In the project, we will also study young people’s arenas that drift beyond the institutional fields of youth services. We will look into different life contexts and social worlds of young people living in Jyväskylä. Youngsters can be roughly divided into two groups: First, those who participate in activities organized by youth services and other institutional frameworks (youth house work, school youth work, youth organizations, art workshop, etc.). Second, there are those whose activities take place outside these organized forums (in petrol service stations, shopping centres, public libraries, commercial and other free-time activities, party scenes, and other interfaces). In addition, we will pay attention to families as places of upbringing and growth (that is, parenting and the impact of local communities on the socialization of youngsters). All these three arenas will also be examined from the point of view of what pedagogical forms are present in the different social worlds and fields. To give one example, what does the pedagogy of a sports club coach look like when observed in the context of youth work?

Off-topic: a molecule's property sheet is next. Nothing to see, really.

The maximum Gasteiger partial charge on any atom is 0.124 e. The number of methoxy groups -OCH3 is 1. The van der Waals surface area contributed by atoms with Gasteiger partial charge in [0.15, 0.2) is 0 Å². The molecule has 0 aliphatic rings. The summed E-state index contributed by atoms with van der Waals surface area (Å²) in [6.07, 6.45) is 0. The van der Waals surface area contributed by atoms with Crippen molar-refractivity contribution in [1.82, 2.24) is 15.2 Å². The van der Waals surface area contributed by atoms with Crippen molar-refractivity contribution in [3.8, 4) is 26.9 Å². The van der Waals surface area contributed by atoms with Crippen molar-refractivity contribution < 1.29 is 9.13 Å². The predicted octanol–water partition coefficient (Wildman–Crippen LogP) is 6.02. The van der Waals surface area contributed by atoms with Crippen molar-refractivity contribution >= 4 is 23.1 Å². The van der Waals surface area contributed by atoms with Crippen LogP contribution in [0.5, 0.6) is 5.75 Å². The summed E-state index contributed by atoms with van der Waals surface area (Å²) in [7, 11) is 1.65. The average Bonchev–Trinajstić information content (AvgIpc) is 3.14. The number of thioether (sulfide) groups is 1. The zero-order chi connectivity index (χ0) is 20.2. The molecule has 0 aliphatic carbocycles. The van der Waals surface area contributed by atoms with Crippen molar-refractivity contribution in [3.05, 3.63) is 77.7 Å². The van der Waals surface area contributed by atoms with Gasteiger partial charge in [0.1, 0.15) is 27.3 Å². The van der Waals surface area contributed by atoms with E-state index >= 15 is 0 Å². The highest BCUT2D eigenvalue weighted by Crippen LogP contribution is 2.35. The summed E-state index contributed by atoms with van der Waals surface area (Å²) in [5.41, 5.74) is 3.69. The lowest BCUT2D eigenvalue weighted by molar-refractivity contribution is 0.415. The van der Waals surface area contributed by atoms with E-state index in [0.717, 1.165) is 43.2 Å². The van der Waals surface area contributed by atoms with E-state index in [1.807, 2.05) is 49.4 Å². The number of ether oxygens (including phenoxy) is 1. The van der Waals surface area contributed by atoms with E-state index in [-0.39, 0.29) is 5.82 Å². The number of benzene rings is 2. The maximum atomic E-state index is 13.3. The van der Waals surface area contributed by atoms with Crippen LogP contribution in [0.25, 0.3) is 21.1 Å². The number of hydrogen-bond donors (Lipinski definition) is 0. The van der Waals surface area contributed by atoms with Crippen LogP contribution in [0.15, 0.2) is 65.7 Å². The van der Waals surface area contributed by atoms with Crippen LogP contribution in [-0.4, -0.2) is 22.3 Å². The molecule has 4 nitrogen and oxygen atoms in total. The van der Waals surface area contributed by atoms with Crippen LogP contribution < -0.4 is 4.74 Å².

In the researcher-oriented circle, which deals with the social worlds and pedagogical fields, we will apply observation and participant observation as well as focus group and individual interviews. The project will make maximal use of quantitative secondary data. At least one school enquiry will be carried out, using the form model that was created in Kokkola. In addition, the project will encompass an art pedagogical project called “My Jyväskylä”, including a local art exhibition. The art project will require sociocultural enthusiasm, resourcefulness and shared understanding of the importance of the project, as well as success in finding funding.